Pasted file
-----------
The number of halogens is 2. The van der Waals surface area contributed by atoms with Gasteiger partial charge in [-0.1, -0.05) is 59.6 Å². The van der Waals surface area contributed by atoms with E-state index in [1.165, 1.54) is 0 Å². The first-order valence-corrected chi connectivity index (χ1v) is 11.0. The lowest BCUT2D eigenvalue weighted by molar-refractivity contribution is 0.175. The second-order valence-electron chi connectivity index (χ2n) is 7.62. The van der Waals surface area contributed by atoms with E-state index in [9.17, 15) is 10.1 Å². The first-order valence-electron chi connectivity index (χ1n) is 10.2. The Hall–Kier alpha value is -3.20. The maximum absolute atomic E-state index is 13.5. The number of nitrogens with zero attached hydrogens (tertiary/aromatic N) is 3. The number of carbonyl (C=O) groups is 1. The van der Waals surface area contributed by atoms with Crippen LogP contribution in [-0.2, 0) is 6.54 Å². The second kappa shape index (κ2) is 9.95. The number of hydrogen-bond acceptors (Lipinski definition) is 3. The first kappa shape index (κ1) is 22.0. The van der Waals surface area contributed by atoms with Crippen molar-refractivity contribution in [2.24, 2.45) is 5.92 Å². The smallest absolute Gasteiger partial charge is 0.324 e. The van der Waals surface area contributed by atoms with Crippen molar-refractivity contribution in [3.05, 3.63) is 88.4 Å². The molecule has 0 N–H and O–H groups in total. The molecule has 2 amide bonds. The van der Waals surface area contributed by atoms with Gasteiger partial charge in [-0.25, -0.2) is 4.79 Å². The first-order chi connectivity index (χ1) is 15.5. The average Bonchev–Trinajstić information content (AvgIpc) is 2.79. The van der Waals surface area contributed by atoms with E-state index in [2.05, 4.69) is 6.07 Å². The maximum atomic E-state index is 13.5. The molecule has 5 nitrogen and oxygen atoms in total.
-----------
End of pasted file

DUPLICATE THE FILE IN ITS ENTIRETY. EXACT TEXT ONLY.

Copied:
The number of halogens is 2. The van der Waals surface area contributed by atoms with Gasteiger partial charge in [-0.1, -0.05) is 59.6 Å². The van der Waals surface area contributed by atoms with E-state index in [1.165, 1.54) is 0 Å². The first-order valence-corrected chi connectivity index (χ1v) is 11.0. The lowest BCUT2D eigenvalue weighted by molar-refractivity contribution is 0.175. The second-order valence-electron chi connectivity index (χ2n) is 7.62. The van der Waals surface area contributed by atoms with E-state index in [9.17, 15) is 10.1 Å². The first-order valence-electron chi connectivity index (χ1n) is 10.2. The Hall–Kier alpha value is -3.20. The maximum absolute atomic E-state index is 13.5. The number of nitrogens with zero attached hydrogens (tertiary/aromatic N) is 3. The number of carbonyl (C=O) groups is 1. The van der Waals surface area contributed by atoms with Crippen LogP contribution in [-0.2, 0) is 6.54 Å². The second kappa shape index (κ2) is 9.95. The number of hydrogen-bond acceptors (Lipinski definition) is 3. The first kappa shape index (κ1) is 22.0. The van der Waals surface area contributed by atoms with Crippen molar-refractivity contribution in [2.24, 2.45) is 5.92 Å². The smallest absolute Gasteiger partial charge is 0.324 e. The van der Waals surface area contributed by atoms with Crippen molar-refractivity contribution in [3.05, 3.63) is 88.4 Å². The molecule has 0 N–H and O–H groups in total. The molecule has 2 amide bonds. The van der Waals surface area contributed by atoms with Gasteiger partial charge in [-0.25, -0.2) is 4.79 Å². The first-order chi connectivity index (χ1) is 15.5. The average Bonchev–Trinajstić information content (AvgIpc) is 2.79. The van der Waals surface area contributed by atoms with E-state index in [2.05, 4.69) is 6.07 Å². The maximum atomic E-state index is 13.5. The molecule has 5 nitrogen and oxygen atoms in total.